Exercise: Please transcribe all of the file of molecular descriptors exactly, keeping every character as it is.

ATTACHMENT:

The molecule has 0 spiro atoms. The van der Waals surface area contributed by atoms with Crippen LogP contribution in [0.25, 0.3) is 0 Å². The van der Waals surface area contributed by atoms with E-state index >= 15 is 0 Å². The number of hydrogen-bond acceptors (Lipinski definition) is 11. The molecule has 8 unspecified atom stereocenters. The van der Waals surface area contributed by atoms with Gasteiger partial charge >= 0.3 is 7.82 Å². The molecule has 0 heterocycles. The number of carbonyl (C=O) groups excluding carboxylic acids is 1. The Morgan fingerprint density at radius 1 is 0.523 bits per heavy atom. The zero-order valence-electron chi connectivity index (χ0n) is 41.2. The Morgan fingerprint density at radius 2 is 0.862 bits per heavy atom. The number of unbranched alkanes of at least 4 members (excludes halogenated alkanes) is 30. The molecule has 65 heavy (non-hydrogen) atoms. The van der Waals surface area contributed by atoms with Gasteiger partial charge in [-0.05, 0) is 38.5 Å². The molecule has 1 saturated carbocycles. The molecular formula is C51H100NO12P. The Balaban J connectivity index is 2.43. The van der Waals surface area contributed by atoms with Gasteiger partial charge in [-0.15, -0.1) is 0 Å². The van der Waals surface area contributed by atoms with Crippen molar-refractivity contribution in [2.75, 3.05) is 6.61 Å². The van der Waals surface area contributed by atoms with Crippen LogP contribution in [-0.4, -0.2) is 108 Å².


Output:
The molecule has 0 spiro atoms. The van der Waals surface area contributed by atoms with Crippen LogP contribution in [0.25, 0.3) is 0 Å². The van der Waals surface area contributed by atoms with E-state index >= 15 is 0 Å². The number of hydrogen-bond acceptors (Lipinski definition) is 11. The molecule has 8 unspecified atom stereocenters. The van der Waals surface area contributed by atoms with Gasteiger partial charge >= 0.3 is 7.82 Å². The molecule has 0 heterocycles. The number of carbonyl (C=O) groups excluding carboxylic acids is 1. The Morgan fingerprint density at radius 1 is 0.523 bits per heavy atom. The zero-order valence-electron chi connectivity index (χ0n) is 41.2. The Morgan fingerprint density at radius 2 is 0.862 bits per heavy atom. The number of unbranched alkanes of at least 4 members (excludes halogenated alkanes) is 30. The molecule has 65 heavy (non-hydrogen) atoms. The van der Waals surface area contributed by atoms with Gasteiger partial charge in [-0.05, 0) is 38.5 Å². The molecule has 1 saturated carbocycles. The molecular formula is C51H100NO12P. The Balaban J connectivity index is 2.43. The van der Waals surface area contributed by atoms with Gasteiger partial charge in [-0.15, -0.1) is 0 Å². The van der Waals surface area contributed by atoms with Crippen molar-refractivity contribution in [2.75, 3.05) is 6.61 Å². The van der Waals surface area contributed by atoms with Crippen LogP contribution in [-0.4, -0.2) is 108 Å².